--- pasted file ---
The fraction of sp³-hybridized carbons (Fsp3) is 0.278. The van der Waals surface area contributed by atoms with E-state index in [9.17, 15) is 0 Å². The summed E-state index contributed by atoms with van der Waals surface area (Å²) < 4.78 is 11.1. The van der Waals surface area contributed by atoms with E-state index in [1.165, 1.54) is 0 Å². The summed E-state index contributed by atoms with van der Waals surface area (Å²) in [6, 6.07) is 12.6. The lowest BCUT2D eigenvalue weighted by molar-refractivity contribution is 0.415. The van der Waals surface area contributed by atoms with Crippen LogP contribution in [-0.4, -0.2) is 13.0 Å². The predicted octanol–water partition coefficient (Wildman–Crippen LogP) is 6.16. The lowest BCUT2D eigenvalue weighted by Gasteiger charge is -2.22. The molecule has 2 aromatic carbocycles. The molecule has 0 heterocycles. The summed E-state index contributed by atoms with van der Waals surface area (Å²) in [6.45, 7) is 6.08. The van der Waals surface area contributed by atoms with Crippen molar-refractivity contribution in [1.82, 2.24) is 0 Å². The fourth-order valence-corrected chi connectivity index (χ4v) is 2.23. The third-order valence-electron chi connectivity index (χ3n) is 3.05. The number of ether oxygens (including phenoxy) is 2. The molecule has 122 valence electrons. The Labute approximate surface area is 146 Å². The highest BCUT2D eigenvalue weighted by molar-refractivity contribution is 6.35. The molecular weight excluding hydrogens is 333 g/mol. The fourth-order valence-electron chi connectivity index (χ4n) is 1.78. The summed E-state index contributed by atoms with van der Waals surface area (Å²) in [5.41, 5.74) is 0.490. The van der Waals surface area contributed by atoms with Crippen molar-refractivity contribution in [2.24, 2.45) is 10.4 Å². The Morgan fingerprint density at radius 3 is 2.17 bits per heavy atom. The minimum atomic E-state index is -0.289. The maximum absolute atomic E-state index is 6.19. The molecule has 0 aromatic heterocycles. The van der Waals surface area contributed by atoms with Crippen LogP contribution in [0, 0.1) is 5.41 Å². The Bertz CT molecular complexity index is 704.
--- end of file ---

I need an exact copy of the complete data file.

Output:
The fraction of sp³-hybridized carbons (Fsp3) is 0.278. The van der Waals surface area contributed by atoms with E-state index in [9.17, 15) is 0 Å². The summed E-state index contributed by atoms with van der Waals surface area (Å²) < 4.78 is 11.1. The van der Waals surface area contributed by atoms with E-state index in [1.165, 1.54) is 0 Å². The summed E-state index contributed by atoms with van der Waals surface area (Å²) in [6, 6.07) is 12.6. The lowest BCUT2D eigenvalue weighted by molar-refractivity contribution is 0.415. The van der Waals surface area contributed by atoms with Crippen LogP contribution in [-0.4, -0.2) is 13.0 Å². The predicted octanol–water partition coefficient (Wildman–Crippen LogP) is 6.16. The lowest BCUT2D eigenvalue weighted by Gasteiger charge is -2.22. The molecule has 2 aromatic carbocycles. The molecule has 0 heterocycles. The summed E-state index contributed by atoms with van der Waals surface area (Å²) in [6.45, 7) is 6.08. The van der Waals surface area contributed by atoms with Crippen molar-refractivity contribution in [1.82, 2.24) is 0 Å². The fourth-order valence-corrected chi connectivity index (χ4v) is 2.23. The third-order valence-electron chi connectivity index (χ3n) is 3.05. The number of ether oxygens (including phenoxy) is 2. The molecule has 122 valence electrons. The Labute approximate surface area is 146 Å². The highest BCUT2D eigenvalue weighted by molar-refractivity contribution is 6.35. The molecular weight excluding hydrogens is 333 g/mol. The fourth-order valence-electron chi connectivity index (χ4n) is 1.78. The summed E-state index contributed by atoms with van der Waals surface area (Å²) in [5.41, 5.74) is 0.490. The van der Waals surface area contributed by atoms with Crippen molar-refractivity contribution in [2.24, 2.45) is 10.4 Å². The Morgan fingerprint density at radius 3 is 2.17 bits per heavy atom. The minimum atomic E-state index is -0.289. The maximum absolute atomic E-state index is 6.19. The molecule has 0 aromatic heterocycles. The van der Waals surface area contributed by atoms with Crippen LogP contribution in [0, 0.1) is 5.41 Å². The Bertz CT molecular complexity index is 704.